nadia nakai vic mensa loved up
Celebrities, Relationships

Nadia Nakai Vic Mensa: Love seeing black girls loved up and taken care of

Nadia Nakai and Vic Mensa

Nadia Nakai and Vic Mensa: A black woman you love is happiest, most content, and most fulfilled when you’ve (perhaps without even knowing it) scratched her itch for security. She has been at her worst when you have ignored her, insensitively, and looked down at her for having that need. She flourishes when you consistently prove that you treasure her and are thoroughly devoted to her emotional, physical, psychological, and spiritual well-being. When she senses that you care about what is in her best interest as much as your own, and, above all, when she is confident that you are not going to kick her to the curb, she relaxes. She is secure. She exhales.

How to Love a Black Woman: Give-and Get-the Very Best in Your Relationship

Getting To know Nadia Nakai the BOSS

Nadia Nakai and I have never met her in person. I see her through the TV and enjoy watching her insta stories. My favorite Nadia album is Nadia Naked and my favorite track on the Album is Kreatures.

Nadia has kept a low profile when it comes to showing us her ‘significant other’. She hardly talks about boys; she talks mostly about making money and I appreciate that. Nadia Nakai’s’ Instagram is popping, and the girl looks sooo happy. Matter of fact, she always looks happy. Like she lacks nothing and has it all. I assumed that she had a man. But even if she did not have a man, I have always thought that she did not need one to make her happy.

But when I saw Nadia Nakai and Vic Mensa, I smiled a rosy, happy smile. Our girl is in a relationship and she looks even happier.

Why do we like seeing celebrities (Nadia Nakai and Vic Mensa) in relationships.

We get invested in famous couples not only because we like a certain actor or admire a model’s skill, but because the celebrity lifestyle is aspirational—including their love lives. Admiring celebrities is all about trying to emulate them. From dressing like them to following their workout routines or admiring their expensive cars and houses, we look up to celebrities as role models, whether consciously or not.

When I first saw the images of Nadia Nakai and Vic Mensa, I felt warm and cuddly. I love seeing her happy. Not that Nadia Nakai has not been happy before, but I loved how she freely expressed her ‘love’ for Vic Mensa and how they just are, together.

Are Nadia Nakai And Vic Mensa just an act, a publicity stunt?

The answer to that is I DON’T CARE! If a black girl is happy, I’m happy. Do you know what black girls go through to find love? Let me tell you… 

The General consensus or misconception is : Black girls cannot find love

A study done in America produced results that black women are less likely to enter into marriage or remarry than are black men or women from other racial and ethnic groups (American Fact Finder, 2011Banks, 2011Taylor, Tucker, Chatters, & Jayakody, 1997Wanzo, 2011). Furthermore, 7 out of 10 Black women (in America) are unmarried and 3 out of 10 may never marry (Banks, 2011). Thus, the disproportionate number of Black women who are not in committed relationships has been well-documented. This demographic pattern is so consistent, that it has received considerable attention from popular media (e.g., CNN documentary titled, “Black in America;” ABC News Nightline special titled, “Why Can’t a Successful Black Woman Find a Man?”).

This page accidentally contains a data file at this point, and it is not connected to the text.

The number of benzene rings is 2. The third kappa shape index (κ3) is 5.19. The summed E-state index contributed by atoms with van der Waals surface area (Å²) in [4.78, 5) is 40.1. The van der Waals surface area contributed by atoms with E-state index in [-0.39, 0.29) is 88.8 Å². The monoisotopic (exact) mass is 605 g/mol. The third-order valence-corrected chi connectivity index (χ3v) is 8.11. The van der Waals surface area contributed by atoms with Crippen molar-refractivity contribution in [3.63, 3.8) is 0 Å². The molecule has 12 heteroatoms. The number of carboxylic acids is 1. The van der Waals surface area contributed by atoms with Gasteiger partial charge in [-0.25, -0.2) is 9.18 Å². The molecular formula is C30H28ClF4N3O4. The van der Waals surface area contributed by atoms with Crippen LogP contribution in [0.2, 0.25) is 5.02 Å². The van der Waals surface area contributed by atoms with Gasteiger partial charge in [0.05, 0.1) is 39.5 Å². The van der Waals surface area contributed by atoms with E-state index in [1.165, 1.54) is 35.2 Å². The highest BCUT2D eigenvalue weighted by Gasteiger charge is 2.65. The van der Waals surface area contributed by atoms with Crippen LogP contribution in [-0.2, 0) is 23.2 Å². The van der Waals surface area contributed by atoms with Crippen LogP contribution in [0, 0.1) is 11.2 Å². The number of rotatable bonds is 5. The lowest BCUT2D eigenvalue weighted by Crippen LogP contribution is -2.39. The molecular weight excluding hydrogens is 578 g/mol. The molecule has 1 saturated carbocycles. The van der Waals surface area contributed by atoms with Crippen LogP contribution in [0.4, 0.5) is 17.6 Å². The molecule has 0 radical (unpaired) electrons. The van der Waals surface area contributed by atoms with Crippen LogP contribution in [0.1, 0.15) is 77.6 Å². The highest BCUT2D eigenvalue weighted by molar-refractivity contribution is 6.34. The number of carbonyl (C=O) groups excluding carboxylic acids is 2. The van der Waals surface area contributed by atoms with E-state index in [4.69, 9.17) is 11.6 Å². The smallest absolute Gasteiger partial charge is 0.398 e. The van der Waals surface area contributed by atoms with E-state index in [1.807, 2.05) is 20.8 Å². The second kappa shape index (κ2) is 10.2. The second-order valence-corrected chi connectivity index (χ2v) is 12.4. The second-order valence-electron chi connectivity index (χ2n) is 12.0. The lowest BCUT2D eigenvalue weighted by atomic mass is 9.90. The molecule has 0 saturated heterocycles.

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Broken families sometimes produce broken children

In 2015-19, the share of families headed by single parents in the USA was 75% among African American families, 59% among Hispanic families, 38% among white families and 20% among Asian families. As Black people, we (some) come from broken homes. Some of us turn out ok but most of us suffer from an array of mental issues that make it difficult to create strong bonds with other people and eventually trust them.  For me personally, the first man that ever broke my heart was my father, not a boyfriend. He disappointed me repeatedly and I learnt from there not to trust men.

I was advised by some church acquaintances, single and married ladies, to marry a man that can take care of me. And even though I’m a highly independent woman, being taken care of is rooted deep in my DNA and it’s something I cannot run away from.

Poverty and Relationships

We are taught to ‘pick’ the best ‘provider’ (not lover, friend or companion) mainly because we come from historical backgrounds of poverty and (often) physical abuse. Some of us saw how badly our mothers were treated and vowed to always try to choose better.

Our world is full of anxieties and insecurities and having a stable partner that provides some sort of security helps us breathe easier. That being said, I know how to stage a happy photo but Nadia Nakai and Vic Mensa’s photos are too convincing. The look of calmness and content radiates through Ms. Nakai and I am here for it.

I love seeing black girls loved up and taken care of. Leave us alone. We deserve this.

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